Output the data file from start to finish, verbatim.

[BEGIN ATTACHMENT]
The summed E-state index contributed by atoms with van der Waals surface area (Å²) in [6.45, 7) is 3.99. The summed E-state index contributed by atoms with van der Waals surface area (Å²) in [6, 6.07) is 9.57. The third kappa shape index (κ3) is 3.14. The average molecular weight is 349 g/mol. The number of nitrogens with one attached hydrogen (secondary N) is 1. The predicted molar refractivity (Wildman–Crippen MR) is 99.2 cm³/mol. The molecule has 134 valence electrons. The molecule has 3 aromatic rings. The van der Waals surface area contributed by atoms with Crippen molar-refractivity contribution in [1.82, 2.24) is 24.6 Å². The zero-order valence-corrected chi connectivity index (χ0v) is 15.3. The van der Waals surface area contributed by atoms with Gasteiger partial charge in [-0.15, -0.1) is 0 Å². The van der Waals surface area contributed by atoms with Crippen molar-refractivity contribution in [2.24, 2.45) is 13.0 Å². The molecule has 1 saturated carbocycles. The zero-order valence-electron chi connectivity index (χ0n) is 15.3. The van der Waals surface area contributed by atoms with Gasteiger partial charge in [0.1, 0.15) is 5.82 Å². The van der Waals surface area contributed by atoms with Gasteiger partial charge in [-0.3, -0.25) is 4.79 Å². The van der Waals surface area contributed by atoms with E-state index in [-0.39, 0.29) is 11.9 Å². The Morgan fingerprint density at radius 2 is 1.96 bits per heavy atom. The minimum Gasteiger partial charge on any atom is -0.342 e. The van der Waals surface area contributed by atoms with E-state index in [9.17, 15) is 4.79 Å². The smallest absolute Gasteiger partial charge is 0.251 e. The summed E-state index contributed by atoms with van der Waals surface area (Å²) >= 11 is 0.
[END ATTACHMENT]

The summed E-state index contributed by atoms with van der Waals surface area (Å²) in [6.45, 7) is 3.99. The summed E-state index contributed by atoms with van der Waals surface area (Å²) in [6, 6.07) is 9.57. The third kappa shape index (κ3) is 3.14. The average molecular weight is 349 g/mol. The number of nitrogens with one attached hydrogen (secondary N) is 1. The predicted molar refractivity (Wildman–Crippen MR) is 99.2 cm³/mol. The molecule has 134 valence electrons. The molecule has 3 aromatic rings. The van der Waals surface area contributed by atoms with Crippen molar-refractivity contribution in [1.82, 2.24) is 24.6 Å². The zero-order valence-corrected chi connectivity index (χ0v) is 15.3. The van der Waals surface area contributed by atoms with Gasteiger partial charge in [-0.15, -0.1) is 0 Å². The van der Waals surface area contributed by atoms with Crippen molar-refractivity contribution in [2.24, 2.45) is 13.0 Å². The molecule has 1 saturated carbocycles. The zero-order valence-electron chi connectivity index (χ0n) is 15.3. The van der Waals surface area contributed by atoms with Gasteiger partial charge in [0.1, 0.15) is 5.82 Å². The van der Waals surface area contributed by atoms with Gasteiger partial charge in [-0.3, -0.25) is 4.79 Å². The van der Waals surface area contributed by atoms with E-state index in [-0.39, 0.29) is 11.9 Å². The Morgan fingerprint density at radius 2 is 1.96 bits per heavy atom. The minimum Gasteiger partial charge on any atom is -0.342 e. The van der Waals surface area contributed by atoms with E-state index in [9.17, 15) is 4.79 Å². The smallest absolute Gasteiger partial charge is 0.251 e. The summed E-state index contributed by atoms with van der Waals surface area (Å²) >= 11 is 0.